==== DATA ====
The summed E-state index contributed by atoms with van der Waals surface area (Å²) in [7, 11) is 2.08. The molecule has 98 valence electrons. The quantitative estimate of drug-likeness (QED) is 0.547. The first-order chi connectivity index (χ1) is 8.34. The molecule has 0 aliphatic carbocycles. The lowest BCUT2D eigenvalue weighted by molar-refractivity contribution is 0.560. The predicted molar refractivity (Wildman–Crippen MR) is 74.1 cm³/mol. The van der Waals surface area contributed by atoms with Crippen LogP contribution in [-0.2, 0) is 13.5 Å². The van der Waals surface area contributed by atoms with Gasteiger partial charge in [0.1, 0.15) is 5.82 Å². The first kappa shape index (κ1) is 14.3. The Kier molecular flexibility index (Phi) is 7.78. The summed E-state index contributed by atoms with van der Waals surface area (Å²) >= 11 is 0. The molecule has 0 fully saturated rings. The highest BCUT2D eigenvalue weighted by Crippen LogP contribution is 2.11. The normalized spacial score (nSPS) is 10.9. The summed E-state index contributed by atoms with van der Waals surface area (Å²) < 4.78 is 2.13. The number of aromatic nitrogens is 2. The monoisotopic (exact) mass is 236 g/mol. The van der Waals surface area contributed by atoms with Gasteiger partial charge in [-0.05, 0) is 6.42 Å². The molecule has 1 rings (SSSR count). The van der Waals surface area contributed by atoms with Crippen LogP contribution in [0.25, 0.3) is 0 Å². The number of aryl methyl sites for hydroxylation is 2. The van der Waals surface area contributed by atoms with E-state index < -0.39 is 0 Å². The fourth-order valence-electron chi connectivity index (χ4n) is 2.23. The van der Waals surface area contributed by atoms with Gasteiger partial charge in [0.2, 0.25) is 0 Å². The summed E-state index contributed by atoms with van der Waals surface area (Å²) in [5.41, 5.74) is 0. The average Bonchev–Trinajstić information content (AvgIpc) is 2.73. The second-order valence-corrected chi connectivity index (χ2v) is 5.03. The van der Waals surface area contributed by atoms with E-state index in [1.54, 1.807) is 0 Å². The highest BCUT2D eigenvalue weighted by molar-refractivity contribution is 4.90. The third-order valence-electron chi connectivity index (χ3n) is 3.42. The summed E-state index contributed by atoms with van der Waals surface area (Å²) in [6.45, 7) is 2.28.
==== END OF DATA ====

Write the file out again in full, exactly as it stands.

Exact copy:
The summed E-state index contributed by atoms with van der Waals surface area (Å²) in [7, 11) is 2.08. The molecule has 98 valence electrons. The quantitative estimate of drug-likeness (QED) is 0.547. The first-order chi connectivity index (χ1) is 8.34. The molecule has 0 aliphatic carbocycles. The lowest BCUT2D eigenvalue weighted by molar-refractivity contribution is 0.560. The predicted molar refractivity (Wildman–Crippen MR) is 74.1 cm³/mol. The van der Waals surface area contributed by atoms with Crippen LogP contribution in [-0.2, 0) is 13.5 Å². The van der Waals surface area contributed by atoms with Gasteiger partial charge in [0.1, 0.15) is 5.82 Å². The first kappa shape index (κ1) is 14.3. The Kier molecular flexibility index (Phi) is 7.78. The summed E-state index contributed by atoms with van der Waals surface area (Å²) >= 11 is 0. The molecule has 0 fully saturated rings. The highest BCUT2D eigenvalue weighted by Crippen LogP contribution is 2.11. The normalized spacial score (nSPS) is 10.9. The summed E-state index contributed by atoms with van der Waals surface area (Å²) < 4.78 is 2.13. The number of aromatic nitrogens is 2. The monoisotopic (exact) mass is 236 g/mol. The van der Waals surface area contributed by atoms with Gasteiger partial charge in [-0.05, 0) is 6.42 Å². The molecule has 1 rings (SSSR count). The van der Waals surface area contributed by atoms with Crippen LogP contribution in [0.25, 0.3) is 0 Å². The number of aryl methyl sites for hydroxylation is 2. The van der Waals surface area contributed by atoms with E-state index < -0.39 is 0 Å². The fourth-order valence-electron chi connectivity index (χ4n) is 2.23. The van der Waals surface area contributed by atoms with Gasteiger partial charge in [0.2, 0.25) is 0 Å². The summed E-state index contributed by atoms with van der Waals surface area (Å²) in [5.41, 5.74) is 0. The average Bonchev–Trinajstić information content (AvgIpc) is 2.73. The second-order valence-corrected chi connectivity index (χ2v) is 5.03. The van der Waals surface area contributed by atoms with E-state index in [1.54, 1.807) is 0 Å². The highest BCUT2D eigenvalue weighted by molar-refractivity contribution is 4.90. The third-order valence-electron chi connectivity index (χ3n) is 3.42. The summed E-state index contributed by atoms with van der Waals surface area (Å²) in [6.45, 7) is 2.28.